You probably knew that the oil industry was dangerous when you signed on. It would be reasonable to assume that there could be significant risks from heavy equipment, slippery surfaces and even from explosions and fires.
Is likely that your employer also understands these risks. Many of the petroleum industry businesses in New Mexico take adequate OSHA precautions and cover their risks with robust, industry-specific, workers' compensation insurance policies. However, there are certain risks that employers tend to underestimate, and these oversights could lead to grave consequences for you and your fellow oil field workers.
One of the most dangerous parts about the industry has little to do with the potential for gas explosions, exposure to toxic chemicals or the constant deafening sound of equipment. It is much more of an everyday risk: driving.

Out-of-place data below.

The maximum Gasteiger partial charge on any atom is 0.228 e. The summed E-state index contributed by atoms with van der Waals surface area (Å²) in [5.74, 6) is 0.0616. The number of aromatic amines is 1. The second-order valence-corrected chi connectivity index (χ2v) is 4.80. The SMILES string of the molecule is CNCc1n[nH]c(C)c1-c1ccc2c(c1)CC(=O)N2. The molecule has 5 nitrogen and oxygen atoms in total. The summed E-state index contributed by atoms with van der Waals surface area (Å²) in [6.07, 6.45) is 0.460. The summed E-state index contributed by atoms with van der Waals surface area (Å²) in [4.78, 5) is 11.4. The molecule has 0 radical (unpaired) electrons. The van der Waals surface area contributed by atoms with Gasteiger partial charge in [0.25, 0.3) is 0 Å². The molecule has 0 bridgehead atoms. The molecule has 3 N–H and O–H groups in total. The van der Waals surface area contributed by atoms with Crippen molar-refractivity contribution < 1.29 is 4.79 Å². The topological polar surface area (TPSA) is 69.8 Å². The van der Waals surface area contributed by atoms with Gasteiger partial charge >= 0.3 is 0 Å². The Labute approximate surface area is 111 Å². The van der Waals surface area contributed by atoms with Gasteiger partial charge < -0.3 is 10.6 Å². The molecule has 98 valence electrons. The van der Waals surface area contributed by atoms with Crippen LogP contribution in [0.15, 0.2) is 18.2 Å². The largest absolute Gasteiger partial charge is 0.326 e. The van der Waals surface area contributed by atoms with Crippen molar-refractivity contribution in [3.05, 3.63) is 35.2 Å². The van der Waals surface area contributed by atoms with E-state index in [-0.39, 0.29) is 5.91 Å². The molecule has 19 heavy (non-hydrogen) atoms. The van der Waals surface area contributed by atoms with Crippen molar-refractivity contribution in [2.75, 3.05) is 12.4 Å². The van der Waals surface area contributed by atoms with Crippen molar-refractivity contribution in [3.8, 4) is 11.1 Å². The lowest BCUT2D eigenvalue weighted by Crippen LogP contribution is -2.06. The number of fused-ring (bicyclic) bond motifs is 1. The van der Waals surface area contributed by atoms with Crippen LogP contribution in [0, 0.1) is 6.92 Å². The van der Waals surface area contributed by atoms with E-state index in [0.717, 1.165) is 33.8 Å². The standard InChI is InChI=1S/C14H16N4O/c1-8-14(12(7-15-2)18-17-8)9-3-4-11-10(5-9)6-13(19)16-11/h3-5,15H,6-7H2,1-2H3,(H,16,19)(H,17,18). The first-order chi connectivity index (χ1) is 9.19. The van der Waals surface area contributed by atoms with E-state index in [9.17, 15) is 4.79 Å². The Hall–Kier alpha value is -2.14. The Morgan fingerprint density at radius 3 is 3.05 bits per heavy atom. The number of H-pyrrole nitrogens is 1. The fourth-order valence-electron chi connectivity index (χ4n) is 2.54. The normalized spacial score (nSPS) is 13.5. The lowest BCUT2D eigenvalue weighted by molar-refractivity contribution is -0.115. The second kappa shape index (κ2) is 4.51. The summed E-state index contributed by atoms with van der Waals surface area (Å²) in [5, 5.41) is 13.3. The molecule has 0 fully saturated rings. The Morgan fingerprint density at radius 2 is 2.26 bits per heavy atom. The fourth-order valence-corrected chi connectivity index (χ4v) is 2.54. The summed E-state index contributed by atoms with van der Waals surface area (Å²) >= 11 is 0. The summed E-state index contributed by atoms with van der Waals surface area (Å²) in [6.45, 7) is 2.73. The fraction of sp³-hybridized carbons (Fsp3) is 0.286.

If you drive a truck or operate any type of heavy machinery on the job, your role may be more dangerous than your employer thinks. In fact, many of the deadliest accidents you could sustain during oil-field work would probably happen while you are behind the wheel of one of these vehicles.
Even if your injuries did not happen on the field, you could still be entitled to protection under the New Mexico workers' compensation laws. OSHA and the National Institutes for Occupational Safety and Health provide numerous guidelines for keeping you safe on the road while you are working. It is your employers' responsibility to keep you safe whenever you are performing actions on their behest.
If your company or their insurance provider do not give you an adequate resolution to your claim, you could still have a chance to put your life back together. Please do not view this as legal advice. Personal injury law outcomes often depend on a case-specific analysis, and this is only general background information.